News Center

Thursday, December 13, 2012

High-end technology used at St. Francis Health prevents esophageal cancer

INDIANAPOLIS – An outpatient treatment that destroys pre-cancerous tissue in the lining of the esophagus is being used by physicians at Franciscan St. Francis Health–Indianapolis.

The procedure, endoscopic radiofrequency ablation therapy using the HALO System, is a highly effective treatment for complete eradication of Barrett’s esophagus, a pre-cancerous condition that affects three million adults in the United States each year. Esophageal cancer is presently the fastest growing form of cancer in the country.

“Barrett’s esophagus occurs when the esophagus is chronically exposed to gastric acid of the stomach caused by gastroesophageal reflux disease, commonly known as GERD,” said Brian Sperl, MD, with Indianapolis Gastroenterology and Hepatology. “With prolonged acid exposure, normal cells in the esophagus can undergo a genetic change and are then vulnerable to further changes that can lead to cancer.”

During the procedure, a catheter (HALO360 or HALO90 Ablation Catheter) is positioned on the abnormal esophageal tissue. Using the HALO Energy Generator, the physician delivers a rapid burst of energy which removes a very thin layer of the diseased tissue.

The procedure is performed in an outpatient setting, without incisions, and usually takes less than 30 minutes.

“The main purpose of the ablation procedure is to ablate, or remove the abnormal lining of the esophagus,” Sperl said. “The tissue then regenerates and normal tissue grows back. This eliminates or markedly reduces the chances of cancer developing.”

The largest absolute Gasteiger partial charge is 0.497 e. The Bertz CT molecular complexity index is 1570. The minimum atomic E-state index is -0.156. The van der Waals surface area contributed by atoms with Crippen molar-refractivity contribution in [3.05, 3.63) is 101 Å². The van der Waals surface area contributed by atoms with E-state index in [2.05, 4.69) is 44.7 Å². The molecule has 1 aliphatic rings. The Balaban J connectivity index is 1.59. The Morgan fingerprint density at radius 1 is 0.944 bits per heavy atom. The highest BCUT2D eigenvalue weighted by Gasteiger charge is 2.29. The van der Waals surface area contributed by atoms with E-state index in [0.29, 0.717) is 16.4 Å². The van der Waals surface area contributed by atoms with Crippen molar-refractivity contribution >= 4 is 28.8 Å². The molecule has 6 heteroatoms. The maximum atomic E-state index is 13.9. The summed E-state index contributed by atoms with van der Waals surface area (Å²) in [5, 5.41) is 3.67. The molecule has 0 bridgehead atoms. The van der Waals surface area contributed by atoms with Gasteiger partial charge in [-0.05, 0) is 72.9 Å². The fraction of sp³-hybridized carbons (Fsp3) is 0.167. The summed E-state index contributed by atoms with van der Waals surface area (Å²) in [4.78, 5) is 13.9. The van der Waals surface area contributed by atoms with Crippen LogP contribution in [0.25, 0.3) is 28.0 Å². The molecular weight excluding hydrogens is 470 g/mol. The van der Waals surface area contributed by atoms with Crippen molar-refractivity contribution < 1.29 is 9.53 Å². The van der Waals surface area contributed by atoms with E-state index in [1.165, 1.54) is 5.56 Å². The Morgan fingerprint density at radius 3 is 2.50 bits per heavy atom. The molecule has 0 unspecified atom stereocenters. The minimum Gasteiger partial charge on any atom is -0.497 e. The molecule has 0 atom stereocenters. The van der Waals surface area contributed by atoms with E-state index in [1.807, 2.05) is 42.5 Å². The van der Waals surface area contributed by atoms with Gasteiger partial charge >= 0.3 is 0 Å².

For a person with Barrett’s esophagus, Sperl said the risk of developing esophageal cancer is similar to the risk of developing colon cancer for patients who have a colon polyp. However, unlike a colon polyp which is removed immediately upon diagnosis through a colonoscopy, the standard treatment for Barrett’s esophagus was “watchful waiting” or surveillance to monitor the progression of the disease.

With the HALO System, clinicians can be proactive in treating Barrett’s esophagus just as they are with colon polyp removal.

“Previously we could use ablation therapy to remove or destroy pre-cancerous tissue, but the technology had limitations and wasn’t widely used,” said Sperl. “The HALO System provides uniform and controlled ablative therapy, which not only removes the abnormal cells but also allows for regrowth of normal cells. It also effectively treats patients without injuring healthy underlying tissue.”

Individuals with Barrett’s esophagus have a 40 to130 times higher incidence of developing esophageal cancer than those without the condition. Sperl said esophageal cancer is often incurable because the disease is frequently discovered in the advanced stages.

Esophageal cancer has a five-year patient survival rate of just 16 percent.

“It usually starts with GERD, which can cause Barrett’s esophagus, which can lead to esophageal cancer,” Sperl said. “That’s why it’s important to seek medical treatment for symptoms of GERD, the most common being heartburn.”